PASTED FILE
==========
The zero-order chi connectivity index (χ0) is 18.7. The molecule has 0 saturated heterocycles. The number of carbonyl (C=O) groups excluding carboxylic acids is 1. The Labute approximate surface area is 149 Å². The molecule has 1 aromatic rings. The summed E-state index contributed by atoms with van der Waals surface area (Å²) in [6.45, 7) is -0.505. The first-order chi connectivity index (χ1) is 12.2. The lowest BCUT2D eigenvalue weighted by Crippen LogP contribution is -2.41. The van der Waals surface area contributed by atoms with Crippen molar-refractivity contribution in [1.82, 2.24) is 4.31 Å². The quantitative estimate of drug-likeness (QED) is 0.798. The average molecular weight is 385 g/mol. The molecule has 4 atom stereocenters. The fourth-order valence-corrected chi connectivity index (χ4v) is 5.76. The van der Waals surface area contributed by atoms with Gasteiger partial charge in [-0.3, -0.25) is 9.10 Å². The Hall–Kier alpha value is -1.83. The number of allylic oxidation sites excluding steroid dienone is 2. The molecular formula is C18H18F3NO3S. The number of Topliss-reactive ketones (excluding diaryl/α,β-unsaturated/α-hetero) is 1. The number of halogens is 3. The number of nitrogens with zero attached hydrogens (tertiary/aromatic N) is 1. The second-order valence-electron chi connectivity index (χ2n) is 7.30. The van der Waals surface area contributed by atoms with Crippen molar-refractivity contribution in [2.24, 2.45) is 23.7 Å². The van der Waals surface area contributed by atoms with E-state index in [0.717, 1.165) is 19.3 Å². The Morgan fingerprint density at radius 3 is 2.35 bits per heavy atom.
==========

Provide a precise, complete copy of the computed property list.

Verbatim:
The zero-order chi connectivity index (χ0) is 18.7. The molecule has 0 saturated heterocycles. The number of carbonyl (C=O) groups excluding carboxylic acids is 1. The Labute approximate surface area is 149 Å². The molecule has 1 aromatic rings. The summed E-state index contributed by atoms with van der Waals surface area (Å²) in [6.45, 7) is -0.505. The first-order chi connectivity index (χ1) is 12.2. The lowest BCUT2D eigenvalue weighted by Crippen LogP contribution is -2.41. The van der Waals surface area contributed by atoms with Crippen molar-refractivity contribution in [1.82, 2.24) is 4.31 Å². The quantitative estimate of drug-likeness (QED) is 0.798. The average molecular weight is 385 g/mol. The molecule has 4 atom stereocenters. The fourth-order valence-corrected chi connectivity index (χ4v) is 5.76. The van der Waals surface area contributed by atoms with Gasteiger partial charge in [-0.3, -0.25) is 9.10 Å². The Hall–Kier alpha value is -1.83. The number of allylic oxidation sites excluding steroid dienone is 2. The molecular formula is C18H18F3NO3S. The number of Topliss-reactive ketones (excluding diaryl/α,β-unsaturated/α-hetero) is 1. The number of halogens is 3. The number of nitrogens with zero attached hydrogens (tertiary/aromatic N) is 1. The second-order valence-electron chi connectivity index (χ2n) is 7.30. The van der Waals surface area contributed by atoms with Crippen molar-refractivity contribution in [2.24, 2.45) is 23.7 Å². The van der Waals surface area contributed by atoms with E-state index in [0.717, 1.165) is 19.3 Å². The Morgan fingerprint density at radius 3 is 2.35 bits per heavy atom.